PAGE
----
Here in this passage we find a very strong warning to all the world, those who are unashamed of their spiritual lack, as well as those that are God-seekers. The warning is that the Day of the LORD is coming at a fixed time in history. Because Jesus gave His disciples an array of signs to watch for that would make clear the time of the end of the age, we now know that we are at the very end of events that directly lead to the beginning of John’s apocalypse so vividly described in the Book of Revelation. This is the time to make sure we follow through on all of the instructions given by the Head of the Church to the Body of the Church. Not putting it off until tomorrow, but doing it TODAY.

Today, the most effective way of gathering together as believers is in small groups. This does not negate the importance of gathering in the corporate church setting. The intimacy of a small group, however, cannot be matched in a mass setting. From history we see that eventually, in all societies, the corporate church becomes a tool of the government. If it refuses, it is shut down. Then the true Church is forced into an underground movement which consists of small and scattered groups. This is almost the only way that Christians are able to gather in most nations of the world where Christianity is not accepted and Christians are persecuted. By God’s grace and power, instead of the persecution destroying the Church, it only causes it to grow much stronger. But, it depends on Christians following the instructions of our Lord not to forsake the assembling together…especially as we see the DAY approaching. Praise God, this Day is approaching!


One of the greatest proofs of our love for our Lord is our obedience to Him and His commands. If we find ourselves taking issue with what He has encouraged us to do as the days of darkness and troubles are coming, what is the measure of our love for Him really? We must make the choice that the prophet Elijah confronted the Israelites with on Mount Carmel so many years ago, “Choose you this day whom you will serve, God or Ba’al!”  Maybe today the false god is the god of self? I think so!

In the next verses of Hebrews 10, the writer strengthens his exhortations to the body of believers. He makes some statements that tend to disturb some who read the passage. Here is what has been recorded for us in verses 26-27:

For if we sin willfully after we have received the knowledge of the truth, there no longer remains a sacrifice for sins, but a certain fearful expectation of judgement, and fiery indignation which will devour the adversaries.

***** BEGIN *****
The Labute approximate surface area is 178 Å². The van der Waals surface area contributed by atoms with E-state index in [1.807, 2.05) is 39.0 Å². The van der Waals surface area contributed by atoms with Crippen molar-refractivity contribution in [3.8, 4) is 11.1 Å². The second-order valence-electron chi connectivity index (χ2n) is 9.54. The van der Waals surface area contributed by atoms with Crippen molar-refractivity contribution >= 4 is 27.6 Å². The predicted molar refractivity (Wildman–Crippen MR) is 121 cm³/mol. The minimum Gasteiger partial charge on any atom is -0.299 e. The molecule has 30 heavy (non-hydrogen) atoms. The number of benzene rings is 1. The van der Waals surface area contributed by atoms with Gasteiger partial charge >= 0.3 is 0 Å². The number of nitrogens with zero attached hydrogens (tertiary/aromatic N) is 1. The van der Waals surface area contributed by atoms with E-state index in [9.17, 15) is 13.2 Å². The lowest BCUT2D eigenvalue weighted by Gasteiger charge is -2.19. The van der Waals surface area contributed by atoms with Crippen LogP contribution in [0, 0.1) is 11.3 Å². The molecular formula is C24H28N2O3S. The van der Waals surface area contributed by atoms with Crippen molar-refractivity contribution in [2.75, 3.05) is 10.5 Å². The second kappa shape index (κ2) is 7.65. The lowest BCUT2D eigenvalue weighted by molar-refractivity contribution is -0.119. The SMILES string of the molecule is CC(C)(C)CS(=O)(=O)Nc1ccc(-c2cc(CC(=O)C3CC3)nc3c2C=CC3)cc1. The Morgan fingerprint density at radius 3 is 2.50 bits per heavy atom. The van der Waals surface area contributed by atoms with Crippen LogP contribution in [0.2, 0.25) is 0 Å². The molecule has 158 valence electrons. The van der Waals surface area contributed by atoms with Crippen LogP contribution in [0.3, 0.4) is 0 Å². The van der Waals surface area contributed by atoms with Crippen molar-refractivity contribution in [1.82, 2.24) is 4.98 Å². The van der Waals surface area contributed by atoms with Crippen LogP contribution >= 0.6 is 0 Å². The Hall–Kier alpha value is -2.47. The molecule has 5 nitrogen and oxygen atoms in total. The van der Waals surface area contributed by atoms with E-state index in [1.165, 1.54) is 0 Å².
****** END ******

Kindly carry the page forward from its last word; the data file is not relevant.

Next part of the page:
This passage of Scripture has often been misused and taken out of its context, and has often been used as a scriptural hammer. The Scriptures were not meant to be a whip to keep the people in line but rather a guide into all truth. If passages of the Bible are not taken in the context they were written, the original meaning and intent will be distorted and twisted. This is what has often happened with this passage. So, what is the writer of Hebrews trying to get across to the reader?

The willful sinning that is referred to has nothing to do with the incidental failures and weaknesses we have as human beings. We have a carnal nature that we will struggle with until the day that when our mortality is replaced with immortality and corruption has been replaced with incorruption. Even though we become a new creation, as earlier Scriptures have shown, we have not arrived at a state of perfection. A Scripture that shows this quite well is found in the Book of Romans.

For I know that in me (that is, in my flesh) nothing good dwells; for to will is present with me, but how to perform what is good I do not find. For the good that I will to do, I do not do; but the evil I will not to do, that I practice. Now if I do what I will not to do, it is no longer I who do it, but sin that dwells in me. I find then a law, that evil is present with me, the one who wills to do good. For I delight in the law of God according to the inward man. But I see another law in my members, warring against the law of my mind, and bringing me into captivity to the law of sin which is in my members. O wretched man that I am! Who will deliver me from this body of death? I thank God—through Jesus Christ our Lord! So then, with the mind I myself serve the law of God, but with the flesh the law of sin. Romans 7:18-25

I included quite a few of the verses from the 7th chapter because the Apostle Paul was trying to show that as humans we fight this battle every day, every hour of the day. Even the great Apostle fought this battle. But, does this mean that Paul, the writer of the Book of Hebrews, has gone beyond the point of no return with the “sins” he was describing in Romans 7, and there is no more sacrifice available to cover his sins? Not at all!

Paul was describing the same struggle we all have but you will notice that he also gave the answer right at the end his comments about his own struggle. He said, “I thank God—through Jesus Christ our Lord! So then, with the mind I myself serve the law of God, but with the flesh the law of sin.” So, we ask the question again, what was the writer of Hebrews speaking of in Hebrews 10:26?

Continued in Part 3

Jake Geier